Subject: I have found a CD that I think you would enjoy
Vol. 3-Feat Kenny Burrell-Mess of Blues
Genres: Jazz, Pop
Third installment in this four volume series from the celebrated jazzmen with deep Blues roots, a prolific musical team with exquisite chemistry. Volume Three includes the recordings in which guitarist Kenny Burrell played... more »
Third installment in this four volume series from the celebrated jazzmen with deep Blues roots, a prolific musical team with exquisite chemistry. Volume Three includes the recordings in which guitarist Kenny Burrell played with Wild Bill and Johnny (the complete LP Mess of Blues and three tracks from the LP Blue Rabbit). As a bonus contains the complete 1966 Johnny Hodges/Earl Hines LP Stride Right, also featuring Kenny Burrell. Lonehill.
MORE INDISPENSIBLE HODGES
W. BUTLER | NEVADA USA | 05/09/2009
(5 out of 5 stars)
"After "Blue Hodge" another 2 years passed before Johnny Hodges and Wild Bill recorded their second album "Mess of Blues" (on the same day they made a very strange "pop" LP called "Sandy's Gone" - which luckily can be sampled on Lonehill's double CD in this series).
In between these 2 dates Johnny Hodges and Billy Strayhorn created their definitive Ellington/Hodges "greatest hits" LP. A recording perfectly capturing the sensation one had when sitting close to the Ellington band during his English concert tours in the late 50's and early 60's. But it still took 38 years for this masterwork to be issued on CD in 1999
Ten years earlier Verve placated the Hodges/Davis lobby with a poorly selected 13 tracks on one of their "Compact Jazz" series CD's. At the time one was grateful to have "anything" from the duo in digital sound. But Lonehill's transfers reveal the Dutch engineers produced lifeless copies of Verve's original recordings. (nor did they get the tune titles correct - their "Jones" was in fact "Stolen Sweets").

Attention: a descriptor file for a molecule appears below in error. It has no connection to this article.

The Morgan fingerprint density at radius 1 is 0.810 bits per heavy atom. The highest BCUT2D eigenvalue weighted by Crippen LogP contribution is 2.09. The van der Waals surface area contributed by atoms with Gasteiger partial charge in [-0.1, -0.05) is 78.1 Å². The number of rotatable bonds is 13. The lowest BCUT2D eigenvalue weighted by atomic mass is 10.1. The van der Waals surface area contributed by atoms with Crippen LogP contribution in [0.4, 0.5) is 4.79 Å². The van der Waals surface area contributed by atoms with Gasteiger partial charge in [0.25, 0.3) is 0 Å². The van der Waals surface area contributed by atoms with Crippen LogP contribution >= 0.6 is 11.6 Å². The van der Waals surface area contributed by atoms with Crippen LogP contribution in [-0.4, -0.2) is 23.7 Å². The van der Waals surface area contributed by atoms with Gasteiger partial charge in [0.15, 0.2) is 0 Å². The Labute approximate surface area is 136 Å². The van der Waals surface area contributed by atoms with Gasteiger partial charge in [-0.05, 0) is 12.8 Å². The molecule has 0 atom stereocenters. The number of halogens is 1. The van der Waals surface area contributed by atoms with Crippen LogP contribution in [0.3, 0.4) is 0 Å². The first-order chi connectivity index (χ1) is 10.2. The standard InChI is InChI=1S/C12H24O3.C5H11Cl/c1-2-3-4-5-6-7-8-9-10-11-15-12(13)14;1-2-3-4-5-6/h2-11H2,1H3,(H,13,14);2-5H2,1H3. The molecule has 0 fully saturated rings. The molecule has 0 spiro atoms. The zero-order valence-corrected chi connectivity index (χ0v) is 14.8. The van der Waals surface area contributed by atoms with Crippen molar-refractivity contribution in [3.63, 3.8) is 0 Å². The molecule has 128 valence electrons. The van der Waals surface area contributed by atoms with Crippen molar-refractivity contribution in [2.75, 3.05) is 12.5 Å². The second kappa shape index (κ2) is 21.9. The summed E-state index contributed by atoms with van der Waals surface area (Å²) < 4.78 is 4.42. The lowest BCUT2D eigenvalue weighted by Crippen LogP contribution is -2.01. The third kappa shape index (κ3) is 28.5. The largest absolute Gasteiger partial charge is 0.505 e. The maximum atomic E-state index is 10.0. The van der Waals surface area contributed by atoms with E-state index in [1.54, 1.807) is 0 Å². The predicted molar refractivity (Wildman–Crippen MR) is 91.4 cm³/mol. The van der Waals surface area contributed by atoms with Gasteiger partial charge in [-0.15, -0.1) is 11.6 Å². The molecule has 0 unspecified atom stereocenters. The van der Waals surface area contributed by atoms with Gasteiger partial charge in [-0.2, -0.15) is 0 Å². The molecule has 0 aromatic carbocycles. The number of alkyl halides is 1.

Making it apposite this CD starts with "Jones" - in incredibly vibrant sound - with Hodges's alto given additional echo and Wild Bill's organ recorded at full power - but never overwhelming Hodges or Kenny Burrell.
The only reservation one has about "Mess of Blues" is the allocation of tunes on the original LP. Side One was well balanced with 3 medium-tempo and one slow ballad. But Side Two had only 3 slow tunes - the first 2 sounding very similar. All beautifully played by Hodges but requiring much less interaction with Wild Bill. Perhaps in 1963 there was a big demand for uninterupted soothing Hodges in his slow-ballad mode - the longer the better?
Sadly Wild Bill is heard no more after Track 7 on this CD. But there is plenty to savour on the 3 tracks from "Blue Rabbit". Another organist - Ray Jackson - giving Hodges sympathetic backing while he solos on 2 melodies ideally suited to his style. But on "Creole Love Call" Hodges, in a generous mood gives Burrell and Jackson equal solo time - making this by far most deeply-felt exposition of a classic Ellington tune in this series.
Lastly Lonehill included a complete Hodges/Hines LP to fill-out the rest of this CD. If nothing else it explains why Hodges and an organ go together so much better than Hodges and a piano. All the more so because Hines is not interested in playing the part of junior partner. Not improved because Lonehill's transfer favours Hine's piano and the 3-man rhythm section. Whereas my Japanese CD of "Stride Right" suggests Verve's microphone layout gave Hodges a sporting chance to shine.
These minor sour-grapes cannot detract from Lonehill's huge achievement in getting every note Johnny Hodges and Wild Bill Davis recorded together on 5 CD's. How they attained such a high sound quality is not explained in their sleeve notes. Was it from Verve and Victor original sources? However they did it their CD's put to shame what the Mosaic label were able to achieve on their 2-box release of all Hodges's early Verve albums.
If Lonehill have access to Verve's archives I hope one day Johnny's 2 rare "concept albums" will appear on another CD. Especially his Gershwin LP made in Germany with the strings of the Stuttgart Light Orchestra. In this respect how can one ever thank Norman Granz enough for devoting so much time and money to furthering the potential of so many jazz greats?
One can only surmize